Not Just Another Niqab and Burka Article

Veronica Abbass


Raheel Raza’s Toronto Sun article “Ban niqab, burka in all public places” and reprinted in Huffington Post Canada as “As a Muslim, I Think Canada Should Ban the Niqab and Burka in Public” is extremely annoying.

Raheel Raza describes herself as a “Muslim mother,” a “Muslim Canadian” and a Muslim, not an Islamist.

Nowhere does she explain how or why being a mother qualifies her to encourage the federal government to “legislate the complete ban on wearing face masks in public.”

While the tendency to use the country of origin or ancestors’ country of origin as an adjective to self describe as a Canadian is a regrettable but common occurrence, it is certainly less common for people to use their religion to describe their Canadian identity. However, the implication is Raza is a Muslim, so she knows whereof she speaks. Therefore, she can say with perfect confidence,

Covering the face is not a religious requirement for Muslim women.

It isn’t? Certainly there is no shortage of opinion to the contrary, or at least, there are a lot of women who will testify that covering the face is a religious requirement for some Muslim women. As well, quoting the Qur’an is as dangerous as quoting the Bible; both contradict themselves, so for Reza to say, “The injunction in the Qur’an is for modesty (for men and women)” is misleading. After all, the Qur’an is only one of two primary sources (the other being the Hadiths) of Islamic legal systems (sharia), most of which interpret this modesty as some kind of head-covering for women.

Reza maintains, “The federal Liberals and NDP are treating Canada’s niqabis as latter-day Rosa Parks, fighting for justice.” Like most Canadians, Reza is more familiar with American history than Canadian history. Reza should look for Canadian examples to advance her argument. Nellie McClung, Emily Murphy, Henrietta Muir Edwards, Louise Crummy McKinney and Irene Parlby’s experience would tell her that Zunera Ishaq is a person and persons in Canada are not required to hide themselves behind a burka or a niqab.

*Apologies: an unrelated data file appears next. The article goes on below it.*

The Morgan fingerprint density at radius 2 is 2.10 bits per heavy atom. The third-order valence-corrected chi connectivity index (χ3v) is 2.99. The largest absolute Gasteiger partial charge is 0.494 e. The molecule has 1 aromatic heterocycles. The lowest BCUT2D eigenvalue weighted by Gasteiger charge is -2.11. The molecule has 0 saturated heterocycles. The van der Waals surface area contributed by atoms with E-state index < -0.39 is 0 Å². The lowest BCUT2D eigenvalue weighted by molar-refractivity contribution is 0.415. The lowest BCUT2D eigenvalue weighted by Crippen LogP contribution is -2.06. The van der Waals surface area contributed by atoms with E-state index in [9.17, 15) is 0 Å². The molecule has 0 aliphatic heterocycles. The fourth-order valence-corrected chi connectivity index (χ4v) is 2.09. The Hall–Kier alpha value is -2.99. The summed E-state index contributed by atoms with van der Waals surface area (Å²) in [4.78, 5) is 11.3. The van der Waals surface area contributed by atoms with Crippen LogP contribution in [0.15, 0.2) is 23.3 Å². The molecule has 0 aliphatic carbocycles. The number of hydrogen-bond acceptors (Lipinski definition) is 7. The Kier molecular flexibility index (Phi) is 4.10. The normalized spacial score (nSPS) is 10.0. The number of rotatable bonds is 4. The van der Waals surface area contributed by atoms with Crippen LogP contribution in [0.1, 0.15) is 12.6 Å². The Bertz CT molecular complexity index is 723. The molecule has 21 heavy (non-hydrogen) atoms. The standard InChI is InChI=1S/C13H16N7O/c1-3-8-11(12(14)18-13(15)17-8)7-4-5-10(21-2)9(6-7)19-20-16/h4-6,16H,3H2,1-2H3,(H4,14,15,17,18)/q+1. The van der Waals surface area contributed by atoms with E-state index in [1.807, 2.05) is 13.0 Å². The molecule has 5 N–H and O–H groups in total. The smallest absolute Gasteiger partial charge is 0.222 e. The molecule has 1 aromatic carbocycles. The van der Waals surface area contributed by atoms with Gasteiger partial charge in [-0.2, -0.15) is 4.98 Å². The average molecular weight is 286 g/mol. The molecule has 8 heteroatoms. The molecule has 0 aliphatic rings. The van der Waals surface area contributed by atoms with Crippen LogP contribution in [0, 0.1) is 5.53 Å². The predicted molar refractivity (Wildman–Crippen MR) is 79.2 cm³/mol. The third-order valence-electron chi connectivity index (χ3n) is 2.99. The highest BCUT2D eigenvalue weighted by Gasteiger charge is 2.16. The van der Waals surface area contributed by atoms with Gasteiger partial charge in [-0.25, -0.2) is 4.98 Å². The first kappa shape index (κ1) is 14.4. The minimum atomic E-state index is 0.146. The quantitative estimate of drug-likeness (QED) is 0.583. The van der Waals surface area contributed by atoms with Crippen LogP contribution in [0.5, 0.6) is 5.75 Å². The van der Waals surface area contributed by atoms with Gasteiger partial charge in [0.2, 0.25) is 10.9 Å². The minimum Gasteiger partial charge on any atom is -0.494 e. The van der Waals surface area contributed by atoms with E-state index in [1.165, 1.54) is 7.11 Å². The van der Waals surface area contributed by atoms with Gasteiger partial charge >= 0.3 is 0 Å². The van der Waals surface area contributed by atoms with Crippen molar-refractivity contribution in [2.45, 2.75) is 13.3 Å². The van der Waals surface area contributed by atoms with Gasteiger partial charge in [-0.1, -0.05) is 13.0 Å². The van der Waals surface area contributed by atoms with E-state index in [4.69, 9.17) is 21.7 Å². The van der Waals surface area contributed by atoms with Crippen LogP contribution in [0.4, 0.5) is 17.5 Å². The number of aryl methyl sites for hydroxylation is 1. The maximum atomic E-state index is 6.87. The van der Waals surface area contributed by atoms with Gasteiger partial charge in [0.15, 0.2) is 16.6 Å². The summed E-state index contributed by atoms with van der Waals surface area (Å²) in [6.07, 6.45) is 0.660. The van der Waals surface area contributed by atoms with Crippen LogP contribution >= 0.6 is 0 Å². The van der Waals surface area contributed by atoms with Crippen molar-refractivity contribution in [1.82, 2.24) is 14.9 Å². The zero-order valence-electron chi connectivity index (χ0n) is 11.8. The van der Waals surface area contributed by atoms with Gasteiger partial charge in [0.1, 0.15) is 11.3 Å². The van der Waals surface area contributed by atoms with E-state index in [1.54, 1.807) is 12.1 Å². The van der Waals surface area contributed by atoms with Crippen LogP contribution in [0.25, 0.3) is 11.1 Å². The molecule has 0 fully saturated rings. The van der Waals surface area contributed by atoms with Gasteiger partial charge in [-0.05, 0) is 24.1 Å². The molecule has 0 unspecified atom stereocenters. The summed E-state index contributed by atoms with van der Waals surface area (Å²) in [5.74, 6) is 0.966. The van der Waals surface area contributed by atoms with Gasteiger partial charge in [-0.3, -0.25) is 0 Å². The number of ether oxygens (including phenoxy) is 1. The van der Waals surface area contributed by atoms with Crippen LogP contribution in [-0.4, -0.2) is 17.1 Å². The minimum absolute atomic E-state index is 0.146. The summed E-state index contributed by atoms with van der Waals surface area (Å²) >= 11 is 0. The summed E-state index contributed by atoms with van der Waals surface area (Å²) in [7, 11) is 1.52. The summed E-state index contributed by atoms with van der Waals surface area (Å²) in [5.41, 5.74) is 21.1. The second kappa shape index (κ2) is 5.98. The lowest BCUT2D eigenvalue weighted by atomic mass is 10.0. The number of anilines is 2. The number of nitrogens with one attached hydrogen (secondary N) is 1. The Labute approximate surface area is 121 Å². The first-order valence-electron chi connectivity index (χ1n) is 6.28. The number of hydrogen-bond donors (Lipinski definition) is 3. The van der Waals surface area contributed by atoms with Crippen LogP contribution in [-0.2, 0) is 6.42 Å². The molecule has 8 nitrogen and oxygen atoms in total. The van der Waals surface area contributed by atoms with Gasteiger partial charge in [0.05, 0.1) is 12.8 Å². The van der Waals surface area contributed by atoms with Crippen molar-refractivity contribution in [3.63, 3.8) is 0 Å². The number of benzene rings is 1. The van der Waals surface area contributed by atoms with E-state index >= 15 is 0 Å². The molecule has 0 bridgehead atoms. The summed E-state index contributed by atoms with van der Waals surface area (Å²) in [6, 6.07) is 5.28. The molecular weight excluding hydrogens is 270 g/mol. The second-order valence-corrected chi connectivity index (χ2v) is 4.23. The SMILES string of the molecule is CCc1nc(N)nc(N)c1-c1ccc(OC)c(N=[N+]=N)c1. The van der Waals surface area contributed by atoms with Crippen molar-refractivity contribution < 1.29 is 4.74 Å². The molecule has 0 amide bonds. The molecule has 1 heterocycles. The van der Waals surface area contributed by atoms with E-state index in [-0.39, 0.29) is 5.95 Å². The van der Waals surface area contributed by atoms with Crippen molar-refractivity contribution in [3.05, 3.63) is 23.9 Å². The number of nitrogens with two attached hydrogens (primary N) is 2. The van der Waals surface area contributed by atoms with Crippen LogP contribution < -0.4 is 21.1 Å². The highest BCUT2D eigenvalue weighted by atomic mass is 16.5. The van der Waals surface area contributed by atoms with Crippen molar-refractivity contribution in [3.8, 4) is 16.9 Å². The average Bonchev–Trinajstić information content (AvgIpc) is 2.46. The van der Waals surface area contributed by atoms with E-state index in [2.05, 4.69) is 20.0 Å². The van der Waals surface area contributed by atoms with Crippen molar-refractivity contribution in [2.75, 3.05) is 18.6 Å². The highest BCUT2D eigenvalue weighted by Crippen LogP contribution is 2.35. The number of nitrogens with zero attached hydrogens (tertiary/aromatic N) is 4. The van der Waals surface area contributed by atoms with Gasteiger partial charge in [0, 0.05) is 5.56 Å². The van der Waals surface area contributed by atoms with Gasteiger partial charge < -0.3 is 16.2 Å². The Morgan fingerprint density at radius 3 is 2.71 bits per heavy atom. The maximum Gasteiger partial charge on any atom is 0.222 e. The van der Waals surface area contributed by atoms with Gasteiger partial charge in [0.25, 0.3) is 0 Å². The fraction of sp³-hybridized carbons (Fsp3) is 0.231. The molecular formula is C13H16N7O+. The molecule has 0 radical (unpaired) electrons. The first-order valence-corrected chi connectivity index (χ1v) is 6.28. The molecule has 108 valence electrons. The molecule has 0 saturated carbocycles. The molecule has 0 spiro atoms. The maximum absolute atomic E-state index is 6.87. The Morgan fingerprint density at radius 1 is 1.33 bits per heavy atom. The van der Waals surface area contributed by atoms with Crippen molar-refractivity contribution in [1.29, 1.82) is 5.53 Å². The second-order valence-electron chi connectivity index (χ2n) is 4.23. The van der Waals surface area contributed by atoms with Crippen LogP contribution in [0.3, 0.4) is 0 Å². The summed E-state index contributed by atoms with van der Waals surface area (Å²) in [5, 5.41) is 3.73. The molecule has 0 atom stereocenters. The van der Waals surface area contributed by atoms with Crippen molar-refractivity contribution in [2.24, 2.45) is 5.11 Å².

Finally Raheel Raza says,

There is just one way forward: The next government must legislate the complete ban on wearing face masks in public, not just to expose the hypocrisy of the Islamists but for the sake of our security as well.

The difference between a Muslim and Islamist is one of degree. As Maryam Namazie explains, it’s the difference between “a Christian versus a member of the Klux [sic] Klux Klan.” Moderate, practising Christians, Jews, and Muslims are enablers; they support the extreme in their religion.

While some people may think Raza should be given credit for at least opposing the niqab and burka, they are too generous. Raheel Raza is not an ally or a friend of secularism or secularists in the fight against the niqab and burka; she is the president of The Council for Muslims Facing Tomorrow, an organization whose mission is

to reclaim Islam for, as the word itself means, securing Peace for all people, and to oppose extremism, fanaticism and violence in the name of religion. … In order to succeed we are dedicated to nurturing harmonious coexistence among people of all faith traditions, to supporting open and free intellectual discourse about our history beset with problems that need to be publicly discussed, and to celebrating as Canadians our cultural diversity in all of its aspects.

Atheism and secularism are not “faith traditions;” furthermore, Canadian atheists and secularists should not be “celebrating as Canadians our cultural diversity in all of its aspects” when one of the aspects of cultural diversity is religion.

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